It is a combination of a brain wave sensor, a head band, a bluetooth unit and a charger. There's an Android and an iPhone application that comes with it, as well as a personal website. Here is my experience so far:
- The Good: Using the ZEO is dead simple. Charge the sensor, pair it with your device, start the software, wear the headband. When woken up in the morning put it back into the charger. No buttons to press, files to transfer etc. The sensor measures the brain waves about every 30 seconds, so it's sufficient accurate for home use. The statistics are well explained and the personal website helps you with the "now I have data, so what" question quite well. I like the system. Best of all: the smart wake-up function will wake you up when it is best in your sleep cycle, so no more being pulled out of deep sleep and feeling like s**t the whole day. That single function makes it worth while. The docking station uses a standard USB connector to charge, so it can be activated using an USB cable from your PC USB port
- The Bad: Your mobile device serves as the receiver, so it has to be on during the night. So you have to keep it charged and thus move the charger station to the bed room. If you don't like that idea, you might want to look at the ZEO Sleep manager bedside (which unfortunately doesn't seem to do the automatic upload since it doesn't have WIFI). I had occasional drops in Bluetooth connectivity which I rather attributed to Android 3.2 on the Huawei Media pad than the ZEO. The ZEO software also can't cope well with an afternoon nap, since it seems to allow for only one sleep per night. So a 2h power nap in the afternoon messes up your sleep score (which actually should increase then). But that's software and can be fixed. What I wasn't convinced of is the headband quality, it seems ZEO wants to generate repeat business with them.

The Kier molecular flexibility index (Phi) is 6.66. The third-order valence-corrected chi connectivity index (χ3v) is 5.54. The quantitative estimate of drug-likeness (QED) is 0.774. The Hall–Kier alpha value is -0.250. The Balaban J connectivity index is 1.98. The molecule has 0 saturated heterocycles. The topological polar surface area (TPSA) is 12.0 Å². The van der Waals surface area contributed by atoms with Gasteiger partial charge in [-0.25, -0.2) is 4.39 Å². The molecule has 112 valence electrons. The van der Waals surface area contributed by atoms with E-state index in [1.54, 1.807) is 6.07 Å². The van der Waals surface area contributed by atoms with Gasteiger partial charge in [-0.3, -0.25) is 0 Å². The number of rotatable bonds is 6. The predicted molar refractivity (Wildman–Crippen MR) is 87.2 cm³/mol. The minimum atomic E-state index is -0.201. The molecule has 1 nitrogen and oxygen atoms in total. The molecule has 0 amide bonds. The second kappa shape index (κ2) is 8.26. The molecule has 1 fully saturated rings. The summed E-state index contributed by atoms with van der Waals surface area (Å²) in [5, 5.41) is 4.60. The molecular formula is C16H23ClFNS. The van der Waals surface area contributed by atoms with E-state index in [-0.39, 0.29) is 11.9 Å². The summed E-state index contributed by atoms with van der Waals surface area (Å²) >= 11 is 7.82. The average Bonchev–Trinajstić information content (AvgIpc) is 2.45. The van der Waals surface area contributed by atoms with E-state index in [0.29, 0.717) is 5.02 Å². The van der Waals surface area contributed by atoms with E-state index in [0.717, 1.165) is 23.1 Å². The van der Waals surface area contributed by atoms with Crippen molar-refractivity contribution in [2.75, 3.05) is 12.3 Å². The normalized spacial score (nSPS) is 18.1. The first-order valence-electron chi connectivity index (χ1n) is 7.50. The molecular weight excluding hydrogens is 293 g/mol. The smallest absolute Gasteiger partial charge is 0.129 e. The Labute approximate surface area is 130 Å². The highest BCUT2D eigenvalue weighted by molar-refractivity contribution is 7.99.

- The Ugly: Travel use. Despite the name "mobile" the ZEO is not designed with a traveller in mind. The sensor starts transmitting the very moment it is removed from the docking station, where it is held with two small magnets. This is a very simple and elegant solution for a stationary docking station but a big letdown for travel. The docking station is way too bulky for its function (from a traveller's perspective, on the sideboard it looks nice and adequate) and most likely the sensor will dislodge in a suitcase (happens to me). So you arrive in a hotel after a 12h trip only to recognise that the sensor has discharged and you won't be able to record the night. What ZEO needs to do is to offer a travel charger, something in the shape of a spectacle case. It would hold the sensor and headband inside and serve as charger, so it would have the same connector as the docking station